SORICH: We are opposed to the concept for essentially three reasons. First, we think it's just bad public policy to force citizens to pay for accident responses when, in fact, they are already paying taxes to cover the – that type of activity. And, secondly, many of these systems purport to tell the citizens that you don't have to worry about it, your insurance policy will pay for these fees. Well, the fact is that many policies do not pay for these fees and, frankly, this does create a difficulty for us insurers when we have to tell our policyholders that these fees are not covered and they're going to have to pay for it themselves. And then finally, if the policy does cover these fees, we are going to have to increase our insurance rates, that's something we don't want to do. We want to keep insurance as affordable as possible and these fees, if they are part of the insurance coverage, are going to drive up insurance costs.

MYRLAND: John, I want to turn to you and talk a little bit more about the details of these fees. Typically, how much is this bill going to be? What are we talking about if I'm in a car crash and somebody, a fire truck, responds?

BUCHANAN: Well, it's all going to vary depending upon the crash and the cleanup. It's going to be anywhere from three hundred – I'm sorry, $435.00 to $2100.00, depending upon the severity of the incident.

MYRLAND: And then, physically, how do you do this? Do you have to pick who's in – who was at fault in the accident?

BUCHANAN: No, we don't actually pick. We just go around and we'll gather the information for the recovery costs from the different drivers and then we turn it over to a recovery agency and then they, in turn, with the insurance companies – We don't determine who's at fault. The insurance companies, always, they're the ones who will actually determine who's at fault.

MYRLAND: And this recovery agency is a third party.

BUCHANAN: Correct.

MYRLAND: I suppose a pejorative way to talk about it would be sort of like the red light camera company, which isn't really part of the city, but they sort of collect fees by helping to enforce these crash taxes.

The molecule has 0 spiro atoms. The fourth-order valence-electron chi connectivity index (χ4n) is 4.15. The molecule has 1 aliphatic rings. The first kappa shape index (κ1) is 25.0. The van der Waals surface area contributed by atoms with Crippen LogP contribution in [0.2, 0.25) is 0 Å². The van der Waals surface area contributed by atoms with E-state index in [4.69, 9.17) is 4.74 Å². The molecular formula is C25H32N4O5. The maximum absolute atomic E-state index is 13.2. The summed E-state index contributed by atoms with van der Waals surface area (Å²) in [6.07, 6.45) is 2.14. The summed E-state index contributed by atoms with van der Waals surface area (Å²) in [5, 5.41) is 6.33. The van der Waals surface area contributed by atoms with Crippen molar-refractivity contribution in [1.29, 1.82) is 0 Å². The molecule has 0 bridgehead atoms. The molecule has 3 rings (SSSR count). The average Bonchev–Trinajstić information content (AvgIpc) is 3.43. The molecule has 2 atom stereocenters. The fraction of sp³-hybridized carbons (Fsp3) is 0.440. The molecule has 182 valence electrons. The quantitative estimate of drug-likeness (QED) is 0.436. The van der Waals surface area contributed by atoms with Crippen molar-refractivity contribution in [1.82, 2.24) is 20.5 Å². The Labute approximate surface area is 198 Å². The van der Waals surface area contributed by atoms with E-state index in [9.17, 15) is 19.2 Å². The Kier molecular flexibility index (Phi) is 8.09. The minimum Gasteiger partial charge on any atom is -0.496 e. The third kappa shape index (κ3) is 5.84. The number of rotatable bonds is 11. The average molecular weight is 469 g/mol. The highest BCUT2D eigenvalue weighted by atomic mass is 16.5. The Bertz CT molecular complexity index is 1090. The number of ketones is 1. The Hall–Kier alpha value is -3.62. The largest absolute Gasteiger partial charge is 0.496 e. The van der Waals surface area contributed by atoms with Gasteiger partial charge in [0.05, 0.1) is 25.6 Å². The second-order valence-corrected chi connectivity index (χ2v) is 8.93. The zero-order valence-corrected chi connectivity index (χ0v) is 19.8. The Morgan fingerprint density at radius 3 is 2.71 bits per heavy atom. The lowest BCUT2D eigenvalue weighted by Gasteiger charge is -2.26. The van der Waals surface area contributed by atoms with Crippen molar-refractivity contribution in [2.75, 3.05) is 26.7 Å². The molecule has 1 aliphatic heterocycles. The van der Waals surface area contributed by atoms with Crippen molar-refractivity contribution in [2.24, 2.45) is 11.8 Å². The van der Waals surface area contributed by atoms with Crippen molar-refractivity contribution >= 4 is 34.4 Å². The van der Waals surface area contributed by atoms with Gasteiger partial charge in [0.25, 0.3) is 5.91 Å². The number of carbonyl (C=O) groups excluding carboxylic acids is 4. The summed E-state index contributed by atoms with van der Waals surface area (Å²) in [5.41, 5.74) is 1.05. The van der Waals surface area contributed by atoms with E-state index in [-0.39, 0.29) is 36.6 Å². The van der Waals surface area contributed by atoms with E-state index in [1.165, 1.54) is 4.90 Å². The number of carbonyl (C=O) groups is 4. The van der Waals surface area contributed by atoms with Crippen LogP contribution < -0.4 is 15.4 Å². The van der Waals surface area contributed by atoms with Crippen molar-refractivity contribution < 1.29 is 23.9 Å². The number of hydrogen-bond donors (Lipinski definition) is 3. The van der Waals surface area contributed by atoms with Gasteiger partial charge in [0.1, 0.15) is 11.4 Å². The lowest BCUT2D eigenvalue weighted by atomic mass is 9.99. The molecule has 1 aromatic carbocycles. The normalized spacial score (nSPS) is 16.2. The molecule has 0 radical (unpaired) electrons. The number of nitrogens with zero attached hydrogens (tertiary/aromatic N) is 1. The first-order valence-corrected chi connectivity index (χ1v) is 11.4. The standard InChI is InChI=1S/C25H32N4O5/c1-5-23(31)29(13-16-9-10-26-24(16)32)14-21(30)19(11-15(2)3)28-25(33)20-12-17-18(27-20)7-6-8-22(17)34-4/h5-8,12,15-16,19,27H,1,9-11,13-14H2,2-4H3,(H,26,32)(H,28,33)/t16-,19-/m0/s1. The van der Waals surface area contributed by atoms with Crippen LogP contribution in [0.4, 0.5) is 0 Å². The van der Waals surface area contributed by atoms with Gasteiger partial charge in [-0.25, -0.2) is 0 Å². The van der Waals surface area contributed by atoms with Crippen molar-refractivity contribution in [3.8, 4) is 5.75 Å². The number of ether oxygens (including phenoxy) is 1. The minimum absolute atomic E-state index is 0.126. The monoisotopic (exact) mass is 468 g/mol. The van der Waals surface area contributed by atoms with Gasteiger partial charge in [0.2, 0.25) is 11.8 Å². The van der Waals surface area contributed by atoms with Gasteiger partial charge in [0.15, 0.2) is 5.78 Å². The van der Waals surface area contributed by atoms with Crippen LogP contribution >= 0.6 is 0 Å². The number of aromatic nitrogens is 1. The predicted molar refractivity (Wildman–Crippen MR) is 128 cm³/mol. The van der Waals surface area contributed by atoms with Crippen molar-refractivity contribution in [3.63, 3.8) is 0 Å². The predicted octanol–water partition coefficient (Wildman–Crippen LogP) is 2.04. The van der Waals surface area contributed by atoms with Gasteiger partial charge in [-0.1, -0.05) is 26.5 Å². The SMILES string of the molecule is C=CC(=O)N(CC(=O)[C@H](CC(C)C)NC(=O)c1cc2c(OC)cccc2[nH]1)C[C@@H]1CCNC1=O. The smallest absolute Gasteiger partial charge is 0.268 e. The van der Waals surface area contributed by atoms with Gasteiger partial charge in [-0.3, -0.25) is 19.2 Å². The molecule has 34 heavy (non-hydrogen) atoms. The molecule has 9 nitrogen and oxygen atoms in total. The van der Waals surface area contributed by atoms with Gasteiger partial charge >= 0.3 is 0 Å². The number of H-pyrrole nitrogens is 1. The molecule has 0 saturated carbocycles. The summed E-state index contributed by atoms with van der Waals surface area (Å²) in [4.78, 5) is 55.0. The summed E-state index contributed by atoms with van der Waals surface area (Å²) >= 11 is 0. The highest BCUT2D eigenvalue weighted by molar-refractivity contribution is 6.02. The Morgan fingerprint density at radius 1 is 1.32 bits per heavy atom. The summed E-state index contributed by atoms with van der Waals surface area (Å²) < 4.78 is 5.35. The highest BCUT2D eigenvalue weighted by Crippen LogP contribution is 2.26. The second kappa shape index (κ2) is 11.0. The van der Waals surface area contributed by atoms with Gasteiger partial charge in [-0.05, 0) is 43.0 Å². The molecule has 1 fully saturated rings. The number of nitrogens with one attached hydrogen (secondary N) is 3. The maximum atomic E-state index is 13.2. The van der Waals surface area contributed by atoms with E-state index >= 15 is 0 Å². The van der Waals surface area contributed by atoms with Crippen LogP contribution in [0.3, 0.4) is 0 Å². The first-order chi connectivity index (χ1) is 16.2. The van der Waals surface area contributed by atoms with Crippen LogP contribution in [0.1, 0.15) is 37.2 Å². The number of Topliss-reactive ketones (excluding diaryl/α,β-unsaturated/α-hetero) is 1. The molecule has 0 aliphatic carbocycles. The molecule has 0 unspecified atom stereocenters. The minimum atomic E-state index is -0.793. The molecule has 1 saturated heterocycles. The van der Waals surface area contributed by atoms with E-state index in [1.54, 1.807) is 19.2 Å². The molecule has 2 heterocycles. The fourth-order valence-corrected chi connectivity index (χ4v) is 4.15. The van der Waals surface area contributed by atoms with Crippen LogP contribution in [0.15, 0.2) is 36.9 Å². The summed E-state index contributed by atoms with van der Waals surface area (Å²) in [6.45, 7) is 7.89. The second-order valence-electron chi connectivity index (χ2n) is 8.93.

BUCHANAN: We're called – I mean, crash tax is what the newspaper gave it; it's actually a recovery cost, not a tax per se.

MYRLAND: And, Sam, you obviously have had some experience in other state – I mean, you're the California Association of…

SORICH: Yes.

MYRLAND: …Insurance Companies but this experience has happened in other states. What – Can you talk about the billing process from the point of view of the insurance company.

SORICH: Yes, over the last few years a number of these third party vendors have gone out and marketed their services to local governments and the vendors, in turn, as was mentioned, go ahead and bill insurance companies. It has not been well received in a number of states. Since this activity has become more active, six states have passed laws outlawing these types of systems, these fee systems. And Florida, the Florida legislature recently passed a bill—it's on the governor's desk and the governor of Florida is trying to decide whether or not to sign it—so the public reception of these schemes has not been favorable.

MYRLAND: John, obviously nobody wants to get another bill and nobody wants their insurance rates to go up but you are obviously instituting these fees because you're having trouble raising revenue from other sources. Can you talk a little bit about that, about the discussion that took place in your fire district about why you needed to go forward with this?

BUCHANAN: Well, the – Let's go back a little bit. The citizens or the person who's involved in the crash or the incident, they're not particularly going to get a bill. We're going to get the information and send it to the insurance companies because in the majority of the insurance policies, it says the insured will be covered by – will be covered by any recovery costs incurred by the fire department or police department. Now, going back to your question about the – We have lost approximately $400,000.00 in our budget just in the last few months. And so we're trying to do a number of things by surviving with that. We're – have lost four positions where we're not hiring for that, and people are wanting to maintain the same level of service. So with us trying to recoup approximately $140,000.00, it's just kind of a drop in the bucket.

MYRLAND: Now if I'm not insured, what happens? Do I get a bill personally?